More than half of Australia’s Generation Z don’t think they are capable of a career in STEM, new research shows.
The findings are particularly worrying as studies show digital economy jobs growing 10 percentage points faster than all other jobs. By 2030, more than 90% of Australia’s workforce will be either using, configuring or building digital technology at work.
According to Westpac’s STEM Careers and Perceptions Report, 77% of young Australians do not know what STEM stands for and 64% of younger workers are concerned they don’t have the skills required for the future of their job role.
Young females were found to be less confident about a career in STEM (48%) compared to their male peers (54%).
“I think there is a narrow perception that a career in STEM is always highly technical, but in actual fact STEM skills open up a broad range of career opportunities, including working with technology, finance, food, fashion and travel,” Anastasia Cammaroto, Chief Information Officer for Westpac Consumer Division, said.
“We know STEM skills are rapidly becoming more important in the future of the workforce, but I see a disconnect with the desire to embrace these skills, especially among young women.”
Cammaroto said that understanding the importance of these industries is the key to encouraging young Australians, especially women, about the amazing opportunities on offer.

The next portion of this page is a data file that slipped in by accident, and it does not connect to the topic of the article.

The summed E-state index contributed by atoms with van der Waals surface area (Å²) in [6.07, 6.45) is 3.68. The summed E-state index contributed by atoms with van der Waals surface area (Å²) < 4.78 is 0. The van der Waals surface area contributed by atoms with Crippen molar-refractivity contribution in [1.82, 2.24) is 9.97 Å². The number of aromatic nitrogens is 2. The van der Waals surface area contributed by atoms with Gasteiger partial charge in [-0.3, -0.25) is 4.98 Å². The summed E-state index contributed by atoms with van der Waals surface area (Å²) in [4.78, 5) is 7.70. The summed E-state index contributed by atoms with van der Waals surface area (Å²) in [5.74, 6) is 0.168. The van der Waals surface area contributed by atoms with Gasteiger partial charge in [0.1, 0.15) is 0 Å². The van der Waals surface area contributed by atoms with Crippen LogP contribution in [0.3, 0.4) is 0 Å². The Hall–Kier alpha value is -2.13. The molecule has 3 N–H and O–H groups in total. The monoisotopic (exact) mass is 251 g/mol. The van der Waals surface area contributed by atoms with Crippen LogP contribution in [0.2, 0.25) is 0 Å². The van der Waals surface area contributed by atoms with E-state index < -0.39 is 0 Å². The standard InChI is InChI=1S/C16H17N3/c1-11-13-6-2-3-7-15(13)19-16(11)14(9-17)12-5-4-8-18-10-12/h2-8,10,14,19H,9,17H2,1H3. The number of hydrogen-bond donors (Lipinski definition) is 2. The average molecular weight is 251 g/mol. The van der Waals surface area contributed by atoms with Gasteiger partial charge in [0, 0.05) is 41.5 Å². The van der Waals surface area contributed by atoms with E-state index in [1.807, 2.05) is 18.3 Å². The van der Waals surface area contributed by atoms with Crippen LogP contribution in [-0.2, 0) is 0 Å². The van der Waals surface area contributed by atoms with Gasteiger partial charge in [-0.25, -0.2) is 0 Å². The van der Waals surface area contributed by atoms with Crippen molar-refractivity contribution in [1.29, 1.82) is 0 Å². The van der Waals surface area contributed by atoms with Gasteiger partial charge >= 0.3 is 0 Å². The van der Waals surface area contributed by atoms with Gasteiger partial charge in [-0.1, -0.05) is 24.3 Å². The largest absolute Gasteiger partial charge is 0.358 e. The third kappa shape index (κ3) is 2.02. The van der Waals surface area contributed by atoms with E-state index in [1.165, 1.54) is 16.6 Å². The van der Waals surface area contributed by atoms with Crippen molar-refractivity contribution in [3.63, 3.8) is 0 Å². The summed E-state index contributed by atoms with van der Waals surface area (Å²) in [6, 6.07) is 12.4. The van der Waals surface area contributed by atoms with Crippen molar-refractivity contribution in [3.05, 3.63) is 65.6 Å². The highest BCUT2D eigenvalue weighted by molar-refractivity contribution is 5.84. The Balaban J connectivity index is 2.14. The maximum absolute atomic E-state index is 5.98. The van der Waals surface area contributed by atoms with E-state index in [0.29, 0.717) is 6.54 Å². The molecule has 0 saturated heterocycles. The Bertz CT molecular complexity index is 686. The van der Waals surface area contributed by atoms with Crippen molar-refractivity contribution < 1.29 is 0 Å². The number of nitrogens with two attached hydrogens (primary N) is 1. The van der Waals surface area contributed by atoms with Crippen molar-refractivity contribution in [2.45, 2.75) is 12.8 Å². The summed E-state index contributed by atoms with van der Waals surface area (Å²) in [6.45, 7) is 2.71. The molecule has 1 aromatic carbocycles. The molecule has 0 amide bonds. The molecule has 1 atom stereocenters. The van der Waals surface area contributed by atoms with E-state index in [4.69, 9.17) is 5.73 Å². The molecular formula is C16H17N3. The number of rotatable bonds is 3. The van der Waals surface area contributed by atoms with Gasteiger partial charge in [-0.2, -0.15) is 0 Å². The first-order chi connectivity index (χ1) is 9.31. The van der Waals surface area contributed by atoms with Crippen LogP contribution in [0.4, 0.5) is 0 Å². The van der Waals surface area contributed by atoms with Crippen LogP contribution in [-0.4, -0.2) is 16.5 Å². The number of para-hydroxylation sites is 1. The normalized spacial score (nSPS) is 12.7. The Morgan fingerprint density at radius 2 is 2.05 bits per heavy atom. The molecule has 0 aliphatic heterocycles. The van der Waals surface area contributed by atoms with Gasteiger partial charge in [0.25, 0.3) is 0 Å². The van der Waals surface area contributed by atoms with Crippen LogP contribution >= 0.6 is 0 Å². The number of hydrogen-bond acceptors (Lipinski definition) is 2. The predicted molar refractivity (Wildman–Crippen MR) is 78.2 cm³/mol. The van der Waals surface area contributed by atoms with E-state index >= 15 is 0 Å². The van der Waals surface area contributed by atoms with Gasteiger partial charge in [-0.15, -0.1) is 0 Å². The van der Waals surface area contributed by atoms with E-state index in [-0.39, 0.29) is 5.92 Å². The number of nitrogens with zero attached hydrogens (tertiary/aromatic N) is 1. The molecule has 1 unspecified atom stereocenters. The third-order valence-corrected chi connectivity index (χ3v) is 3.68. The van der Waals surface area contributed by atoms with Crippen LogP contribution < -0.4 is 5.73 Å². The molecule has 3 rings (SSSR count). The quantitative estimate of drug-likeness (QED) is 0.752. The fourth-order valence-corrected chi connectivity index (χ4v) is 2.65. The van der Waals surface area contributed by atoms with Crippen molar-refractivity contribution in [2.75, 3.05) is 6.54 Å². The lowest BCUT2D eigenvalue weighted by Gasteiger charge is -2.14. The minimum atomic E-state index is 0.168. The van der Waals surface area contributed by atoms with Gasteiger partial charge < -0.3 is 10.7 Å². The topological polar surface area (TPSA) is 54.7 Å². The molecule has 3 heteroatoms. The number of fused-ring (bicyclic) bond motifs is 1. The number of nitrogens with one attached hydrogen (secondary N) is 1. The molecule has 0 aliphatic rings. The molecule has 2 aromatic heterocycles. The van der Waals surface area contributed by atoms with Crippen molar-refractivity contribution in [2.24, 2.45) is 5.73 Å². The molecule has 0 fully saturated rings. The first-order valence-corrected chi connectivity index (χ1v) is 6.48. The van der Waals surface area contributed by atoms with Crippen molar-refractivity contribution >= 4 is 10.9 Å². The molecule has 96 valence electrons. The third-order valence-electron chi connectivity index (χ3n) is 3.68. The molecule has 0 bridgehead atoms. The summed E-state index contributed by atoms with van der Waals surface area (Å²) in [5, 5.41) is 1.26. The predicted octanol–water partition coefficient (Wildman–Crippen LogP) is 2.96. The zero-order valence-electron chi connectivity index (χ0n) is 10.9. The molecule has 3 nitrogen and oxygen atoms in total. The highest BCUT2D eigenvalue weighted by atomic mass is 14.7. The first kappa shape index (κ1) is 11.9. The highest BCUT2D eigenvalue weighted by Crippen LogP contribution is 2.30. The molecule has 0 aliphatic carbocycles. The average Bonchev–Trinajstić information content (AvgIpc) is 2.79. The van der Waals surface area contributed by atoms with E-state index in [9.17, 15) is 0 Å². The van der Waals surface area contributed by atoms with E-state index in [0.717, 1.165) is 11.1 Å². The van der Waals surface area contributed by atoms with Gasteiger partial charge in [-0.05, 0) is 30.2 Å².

“It all starts with education and breaking down the confusion or uncertainty around STEM from an early age,” she said.
Last year Westpac launched All SySTEMs Go!, an education program designed to encourage female high school students to gain valuable STEM skills. Commenting on the program, Ms Cammaroto said,
“So far we’ve provided 100 girls the opportunity to upskill in STEM. It takes guts to put your hand up for a program that you may feel underqualified for and I’m incredibly impressed by the talent I’ve seen take part so far,” she said.
“It really motivates me to continue to encourage more of the next generation to see all the possibilities STEM has to offer.”
The report also revealed many Australians are still grappling with what a career in STEM could look like, with 40% of female workers not knowing what occupations are considered to be work in STEM.
“Our research really highlights the lack of awareness and education about STEM careers with 77% of young Australians not knowing exactly what STEM is,” Cammaroto said.
“Having started my career in engineering, and now leading a tech team, I know first-hand how incredibly rewarding and interesting a career in STEM is.”